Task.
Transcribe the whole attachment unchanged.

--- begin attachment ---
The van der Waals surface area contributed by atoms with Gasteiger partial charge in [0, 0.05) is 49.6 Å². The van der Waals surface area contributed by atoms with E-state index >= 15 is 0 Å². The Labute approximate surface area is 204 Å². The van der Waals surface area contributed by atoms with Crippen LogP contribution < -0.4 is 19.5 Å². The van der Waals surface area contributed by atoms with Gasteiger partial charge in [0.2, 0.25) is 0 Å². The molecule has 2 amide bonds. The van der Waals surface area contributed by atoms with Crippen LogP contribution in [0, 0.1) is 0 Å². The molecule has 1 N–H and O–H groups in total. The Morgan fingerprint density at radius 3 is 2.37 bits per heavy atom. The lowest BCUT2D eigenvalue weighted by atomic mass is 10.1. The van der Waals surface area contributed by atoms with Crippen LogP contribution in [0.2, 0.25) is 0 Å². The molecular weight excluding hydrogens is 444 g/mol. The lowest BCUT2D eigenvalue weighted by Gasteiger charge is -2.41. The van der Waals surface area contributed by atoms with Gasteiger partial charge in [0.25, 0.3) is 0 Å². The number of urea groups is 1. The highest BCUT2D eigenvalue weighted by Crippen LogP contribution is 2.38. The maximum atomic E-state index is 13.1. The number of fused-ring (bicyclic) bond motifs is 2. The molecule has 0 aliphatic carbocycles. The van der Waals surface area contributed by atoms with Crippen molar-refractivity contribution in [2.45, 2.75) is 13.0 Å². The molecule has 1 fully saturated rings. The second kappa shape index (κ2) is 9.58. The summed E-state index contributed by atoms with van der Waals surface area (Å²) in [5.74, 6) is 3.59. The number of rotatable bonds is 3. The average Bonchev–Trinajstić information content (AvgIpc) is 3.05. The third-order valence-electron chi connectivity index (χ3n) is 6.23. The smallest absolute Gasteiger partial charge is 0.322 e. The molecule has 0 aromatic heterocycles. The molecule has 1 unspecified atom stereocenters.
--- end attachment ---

The van der Waals surface area contributed by atoms with Gasteiger partial charge in [0, 0.05) is 49.6 Å². The van der Waals surface area contributed by atoms with E-state index >= 15 is 0 Å². The Labute approximate surface area is 204 Å². The van der Waals surface area contributed by atoms with Crippen LogP contribution < -0.4 is 19.5 Å². The van der Waals surface area contributed by atoms with Gasteiger partial charge in [0.2, 0.25) is 0 Å². The molecule has 2 amide bonds. The van der Waals surface area contributed by atoms with Crippen LogP contribution in [0, 0.1) is 0 Å². The molecule has 1 N–H and O–H groups in total. The Morgan fingerprint density at radius 3 is 2.37 bits per heavy atom. The lowest BCUT2D eigenvalue weighted by atomic mass is 10.1. The van der Waals surface area contributed by atoms with Crippen LogP contribution in [0.2, 0.25) is 0 Å². The molecular weight excluding hydrogens is 444 g/mol. The lowest BCUT2D eigenvalue weighted by Gasteiger charge is -2.41. The van der Waals surface area contributed by atoms with Gasteiger partial charge in [0.25, 0.3) is 0 Å². The number of urea groups is 1. The highest BCUT2D eigenvalue weighted by Crippen LogP contribution is 2.38. The maximum atomic E-state index is 13.1. The number of fused-ring (bicyclic) bond motifs is 2. The molecule has 0 aliphatic carbocycles. The van der Waals surface area contributed by atoms with Crippen molar-refractivity contribution in [2.45, 2.75) is 13.0 Å². The molecule has 1 fully saturated rings. The second kappa shape index (κ2) is 9.58. The summed E-state index contributed by atoms with van der Waals surface area (Å²) in [5.74, 6) is 3.59. The number of rotatable bonds is 3. The average Bonchev–Trinajstić information content (AvgIpc) is 3.05. The third-order valence-electron chi connectivity index (χ3n) is 6.23. The smallest absolute Gasteiger partial charge is 0.322 e. The molecule has 0 aromatic heterocycles. The molecule has 1 unspecified atom stereocenters.